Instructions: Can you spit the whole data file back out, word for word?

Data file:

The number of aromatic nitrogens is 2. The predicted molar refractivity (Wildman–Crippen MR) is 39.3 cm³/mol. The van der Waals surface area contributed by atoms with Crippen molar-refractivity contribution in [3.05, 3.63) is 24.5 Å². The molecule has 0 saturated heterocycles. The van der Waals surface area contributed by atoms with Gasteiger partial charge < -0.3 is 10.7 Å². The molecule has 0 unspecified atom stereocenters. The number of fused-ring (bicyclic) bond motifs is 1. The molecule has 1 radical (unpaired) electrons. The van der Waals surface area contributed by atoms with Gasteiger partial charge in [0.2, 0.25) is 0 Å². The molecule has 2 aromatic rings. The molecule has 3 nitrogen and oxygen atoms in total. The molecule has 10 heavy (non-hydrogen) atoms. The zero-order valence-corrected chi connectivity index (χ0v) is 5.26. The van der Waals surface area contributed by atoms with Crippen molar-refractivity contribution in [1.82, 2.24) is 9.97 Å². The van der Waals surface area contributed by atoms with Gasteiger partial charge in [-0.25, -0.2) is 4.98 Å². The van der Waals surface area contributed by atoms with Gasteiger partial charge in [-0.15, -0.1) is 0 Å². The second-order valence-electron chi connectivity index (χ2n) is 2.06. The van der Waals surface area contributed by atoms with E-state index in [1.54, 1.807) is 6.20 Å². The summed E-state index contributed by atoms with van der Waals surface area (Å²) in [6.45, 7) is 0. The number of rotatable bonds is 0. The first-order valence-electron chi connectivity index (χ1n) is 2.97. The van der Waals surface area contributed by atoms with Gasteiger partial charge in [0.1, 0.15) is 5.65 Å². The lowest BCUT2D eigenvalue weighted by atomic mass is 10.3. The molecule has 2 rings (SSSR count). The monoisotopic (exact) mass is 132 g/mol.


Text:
The number of aromatic nitrogens is 2. The predicted molar refractivity (Wildman–Crippen MR) is 39.3 cm³/mol. The van der Waals surface area contributed by atoms with Crippen molar-refractivity contribution in [3.05, 3.63) is 24.5 Å². The molecule has 0 saturated heterocycles. The van der Waals surface area contributed by atoms with Gasteiger partial charge < -0.3 is 10.7 Å². The molecule has 0 unspecified atom stereocenters. The number of fused-ring (bicyclic) bond motifs is 1. The molecule has 1 radical (unpaired) electrons. The van der Waals surface area contributed by atoms with Gasteiger partial charge in [0.2, 0.25) is 0 Å². The molecule has 2 aromatic rings. The molecule has 3 nitrogen and oxygen atoms in total. The molecule has 10 heavy (non-hydrogen) atoms. The zero-order valence-corrected chi connectivity index (χ0v) is 5.26. The van der Waals surface area contributed by atoms with Crippen molar-refractivity contribution in [1.82, 2.24) is 9.97 Å². The van der Waals surface area contributed by atoms with Gasteiger partial charge in [-0.25, -0.2) is 4.98 Å². The van der Waals surface area contributed by atoms with Gasteiger partial charge in [-0.15, -0.1) is 0 Å². The second-order valence-electron chi connectivity index (χ2n) is 2.06. The van der Waals surface area contributed by atoms with E-state index in [1.54, 1.807) is 6.20 Å². The summed E-state index contributed by atoms with van der Waals surface area (Å²) in [6.45, 7) is 0. The number of rotatable bonds is 0. The first-order valence-electron chi connectivity index (χ1n) is 2.97. The van der Waals surface area contributed by atoms with Gasteiger partial charge in [0.1, 0.15) is 5.65 Å². The lowest BCUT2D eigenvalue weighted by atomic mass is 10.3. The molecule has 2 rings (SSSR count). The monoisotopic (exact) mass is 132 g/mol.